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A bit of history – different ways operators were symbolised through history

In this article, Dr. Yossi Elran presents a short history of some of the symbols of well-known operators.
Illustration of animated kids looking blankly at math symbols
© Davidson Institute of Science Education, the educational arm of the Weizmann Institute of Science

Probably the most difficult task a mathematician or a math historian encounters in their day-to-day job is understanding the language. The language of math is symbolic. There are symbols for numbers – we saw that last week; there are symbols for mathematical operations: +, -, x etc. and there are symbols for other mathematical objects such as sets, geometrical shapes and so on. Unfortunately, although math is an international language, there are still today different notations for the same thing, for example, in symmetry, the following five (!) notations all mean the same thing, and are all used today!

xx means the same as pg means the same as C2II means the same as D1gg means the same as W13

This makes things very awkward for people who actually want to try and understand what’s going on! Thank goodness, John H. Conway, Heidi Burgiel and Chaim Goodman-Strauss wrote a dictionary style translation of all the different symmetry notations like the one above at the back of their monumental book, “The Symmetry of Things”.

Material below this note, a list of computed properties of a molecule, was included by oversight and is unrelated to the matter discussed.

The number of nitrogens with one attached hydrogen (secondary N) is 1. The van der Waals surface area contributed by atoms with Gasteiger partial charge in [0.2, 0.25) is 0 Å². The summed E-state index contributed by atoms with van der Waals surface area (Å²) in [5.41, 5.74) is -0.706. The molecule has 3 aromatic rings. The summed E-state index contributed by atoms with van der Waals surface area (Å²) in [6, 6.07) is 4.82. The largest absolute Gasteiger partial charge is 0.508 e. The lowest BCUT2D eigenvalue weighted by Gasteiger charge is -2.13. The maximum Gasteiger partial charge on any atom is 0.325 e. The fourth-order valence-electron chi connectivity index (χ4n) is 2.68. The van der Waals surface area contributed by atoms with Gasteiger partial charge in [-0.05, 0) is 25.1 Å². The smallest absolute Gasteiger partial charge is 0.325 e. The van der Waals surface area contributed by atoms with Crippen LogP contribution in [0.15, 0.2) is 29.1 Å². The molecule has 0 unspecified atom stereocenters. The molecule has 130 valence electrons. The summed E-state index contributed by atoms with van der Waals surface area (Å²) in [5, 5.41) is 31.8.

If you’re a historian, things get even worse. Throughout history, for various reasons, different symbols evolved for the same mathematical objects. Even those symbols that are now internationally (more or less) accepted looked different. This makes it very difficult to decipher things that notable mathematicians like Isaac Newton or Gottfried Wilhelm Leibniz wrote in the past. In fact, both these mathematicians invented calculus at the same time, using different notations! Leibniz used the first letter of the Latin word summa, which at that time was an elongated s to symbolize integration, whereas Newton used different notations at the same time (?!) for integrals, one of them is a small vertical bar above the integrand.

The integral wasn’t the first symbol that Leibniz invented in competition with other symbols for the same thing. In 1698, he wrote: “I do not like X as a symbol for multiplication…” and introduced a dot instead of the usual x. Indeed, dots are still used to indicated multiplication in certain cases, such as scalar multiplication of matrices, and in modern algebra the symbol for multiplication is omitted altogether!

If you are interested in the history of mathematical symbols, here is one of the best explanations on the web.

© Davidson Institute of Science Education, the educational arm of the Weizmann Institute of Science
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